The first time I was handed this book was by a friend who used to identify as a Christian, but doesn't any longer. He was going through his library, giving away a ton of books, and being one of his few friends who still follows Jesus. However, when I opened it up, I immediately saw notes from him and his wife as they had read the book. His wife is one of my really great bookish friends, so I was surprised. I'd never seen her write in a book.

In the end, I deemed the notes seemed too personal for me to really dive into, so I slowly slid the book back onto his bookshelf, with the intent to read it someday. This book found its way back into my life when I was perusing the Goodwill Books and I decided it was time to give it a try. It was 50% off day after all.

I am so thrilled that I got my own copy so I was able to experience the brilliance of this book. This book is essentially a loosely collected group of essays where Miller reflects on his life, and how Jesus plays a role into it. It didn't feel heavy handed, it felt real, about Miller's real struggles in life, and how it felt to be working through his faith at the same time.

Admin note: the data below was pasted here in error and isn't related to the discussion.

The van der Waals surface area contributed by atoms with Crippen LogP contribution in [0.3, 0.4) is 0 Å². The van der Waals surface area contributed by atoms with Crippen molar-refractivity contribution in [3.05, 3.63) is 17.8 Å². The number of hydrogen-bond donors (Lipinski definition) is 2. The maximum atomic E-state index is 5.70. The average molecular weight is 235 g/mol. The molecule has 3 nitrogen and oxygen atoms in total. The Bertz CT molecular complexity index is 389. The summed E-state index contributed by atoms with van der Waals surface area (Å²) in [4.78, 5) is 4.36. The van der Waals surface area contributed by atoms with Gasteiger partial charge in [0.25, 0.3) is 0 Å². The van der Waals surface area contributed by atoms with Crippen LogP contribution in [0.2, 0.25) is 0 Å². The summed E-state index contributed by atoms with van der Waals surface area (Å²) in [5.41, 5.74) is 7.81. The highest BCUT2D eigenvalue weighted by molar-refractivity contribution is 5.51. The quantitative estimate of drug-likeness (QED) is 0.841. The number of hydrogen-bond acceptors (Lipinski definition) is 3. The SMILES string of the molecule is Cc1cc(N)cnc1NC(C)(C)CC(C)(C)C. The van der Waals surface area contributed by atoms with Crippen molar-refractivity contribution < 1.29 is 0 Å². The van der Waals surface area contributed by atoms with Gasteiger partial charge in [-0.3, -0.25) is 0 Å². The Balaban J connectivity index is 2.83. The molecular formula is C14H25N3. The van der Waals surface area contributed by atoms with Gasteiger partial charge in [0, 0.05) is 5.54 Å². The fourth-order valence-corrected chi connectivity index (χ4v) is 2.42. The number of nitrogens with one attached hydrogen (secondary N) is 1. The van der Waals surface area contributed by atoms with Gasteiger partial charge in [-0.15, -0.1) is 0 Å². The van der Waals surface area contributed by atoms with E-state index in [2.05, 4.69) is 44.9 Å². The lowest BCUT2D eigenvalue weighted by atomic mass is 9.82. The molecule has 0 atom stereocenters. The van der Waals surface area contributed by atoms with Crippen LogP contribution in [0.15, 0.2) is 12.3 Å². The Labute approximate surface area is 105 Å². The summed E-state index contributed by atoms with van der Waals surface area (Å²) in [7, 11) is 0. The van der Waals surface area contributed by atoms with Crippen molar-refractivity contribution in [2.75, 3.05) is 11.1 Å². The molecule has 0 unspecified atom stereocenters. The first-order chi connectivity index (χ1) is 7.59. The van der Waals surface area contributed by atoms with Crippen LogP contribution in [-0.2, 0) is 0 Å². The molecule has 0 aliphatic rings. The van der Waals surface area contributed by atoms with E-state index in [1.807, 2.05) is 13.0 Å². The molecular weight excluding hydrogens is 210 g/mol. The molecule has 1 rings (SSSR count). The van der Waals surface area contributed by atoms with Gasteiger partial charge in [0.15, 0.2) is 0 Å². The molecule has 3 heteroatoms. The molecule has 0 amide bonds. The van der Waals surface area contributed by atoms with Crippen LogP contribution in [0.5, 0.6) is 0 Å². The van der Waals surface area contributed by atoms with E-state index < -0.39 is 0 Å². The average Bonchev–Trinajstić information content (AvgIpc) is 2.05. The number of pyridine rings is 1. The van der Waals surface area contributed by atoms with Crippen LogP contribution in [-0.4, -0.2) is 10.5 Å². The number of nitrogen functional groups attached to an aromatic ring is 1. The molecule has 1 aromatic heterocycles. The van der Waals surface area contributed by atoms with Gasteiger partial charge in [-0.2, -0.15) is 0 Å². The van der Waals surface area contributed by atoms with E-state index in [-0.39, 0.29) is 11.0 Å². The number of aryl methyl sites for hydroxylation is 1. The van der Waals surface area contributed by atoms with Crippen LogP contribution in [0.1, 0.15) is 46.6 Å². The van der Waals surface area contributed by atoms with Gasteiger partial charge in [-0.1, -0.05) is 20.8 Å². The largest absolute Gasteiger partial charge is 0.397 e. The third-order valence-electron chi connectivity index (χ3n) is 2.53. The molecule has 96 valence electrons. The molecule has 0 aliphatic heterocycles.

One of my favorite things about this book is the fact that I feel like it isn't heavy handed. I feel like I could hand this to my mom, who isn't a follower of Jesus, and she could get a better grasp on what I believe and how I think. For me, Miller's representation of Christianity was really refreshing and really hit home. I struggle with the idea of "religion" which invokes rules and regulations, when Jesus came he came to abolish rules and just live by love. To fight for the oppressed, to act and live out of love. I'm so thankful for getting my hands on this book, and I will hold it dear. ( )
1 vote rachelreading | Apr 20, 2020 |
You get a strange mix of feelings when you arrive late to the party — over ten years late, to be exact — on a book like Blue Like Jazz.

On the whole, I’m glad I finally got around to reading this one.

When Blue Like Jazz first came out, I was barely a teenager. Miller was writing to a generation just a little bit ahead of mine, who were tired with a fading 1950’s cultural Christianity and eager to reconcile their beliefs with a postmodern world.

On this point, I think Miller was incredibly successful. He writes about the real struggles a Christian has with living in our present age while juggling the American cultural baggage many grew up with.